Fixing centuries of privileges that bankers have gathered for themselves would have been hard under existing EU regulations. But we now have the freedom to write our own rules.
In the 19th century many mortgages were funded by peer-to-peer lending, and banks lent money to companies for equipment to create jobs. We could become a world leader in high-tech peer-to-peer lending. Those new high-tech businesses will be more free to be based away from London. We should end unnecessary banking subsidies, and enable a new wave of innovation.
How can we start to fix this? First, open up reserve accounts at the Bank of England to everyone. Second, fix EU-driven capital regulations that currently make it uneconomic to run a ‘fully-reserved’ bank that has no maturity mismatches. Third, ensure that any future lender of last resort loans will be available to anyone with good collateral. The banks can pay the market rate for it, the same as everyone else.
Fix the roads
Congestion is universally hated. But drivers in the crowded city-state of Singapore enjoy speeds of 20 miles per hour at rush hour. How? Because the roads are properly priced.
At the moment we overcharge drivers for using quiet roads, but don’t charge a market rate for congested roads at peak time. No-one has an incentive to ride a bike, share a car or take public transport, and the result is endless congestion and more pollution – carbon and otherwise.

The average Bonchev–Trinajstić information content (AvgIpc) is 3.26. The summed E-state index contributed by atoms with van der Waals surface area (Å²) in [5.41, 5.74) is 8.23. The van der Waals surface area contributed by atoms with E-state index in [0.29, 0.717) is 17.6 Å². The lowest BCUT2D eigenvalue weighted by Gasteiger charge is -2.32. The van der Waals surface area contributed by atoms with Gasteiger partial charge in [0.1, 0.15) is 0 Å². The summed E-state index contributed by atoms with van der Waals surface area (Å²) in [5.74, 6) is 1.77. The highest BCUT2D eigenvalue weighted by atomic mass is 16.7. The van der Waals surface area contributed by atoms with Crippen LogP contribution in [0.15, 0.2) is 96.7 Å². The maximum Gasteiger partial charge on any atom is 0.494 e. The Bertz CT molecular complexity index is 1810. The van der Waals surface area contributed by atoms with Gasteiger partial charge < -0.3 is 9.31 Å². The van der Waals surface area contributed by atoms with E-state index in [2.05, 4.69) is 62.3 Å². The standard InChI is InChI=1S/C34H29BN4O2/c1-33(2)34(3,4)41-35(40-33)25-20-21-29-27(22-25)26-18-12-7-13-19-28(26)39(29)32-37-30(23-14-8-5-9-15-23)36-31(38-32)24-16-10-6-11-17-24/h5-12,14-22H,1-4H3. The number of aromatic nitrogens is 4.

Congestion pricing is the only way to fix congestion and let drivers and buses move at decent speeds. That would also raise wages in places where transport has been too bad to allow the benefits from the ‘agglomeration’ effects of larger populations.
What’s more, it would avert the impending funding crisis for road repairs as the market switches to electric vehicles, which pay no fuel tax.
Congestion pricing instead of taxes on petrol would make driving cheaper for the vast majority of drivers. It would also speed up the buses and other app-based pooling options, making them fast enough to be a practical, affordable and low-carbon alternative to driving. Again, that will help those on low incomes most of all.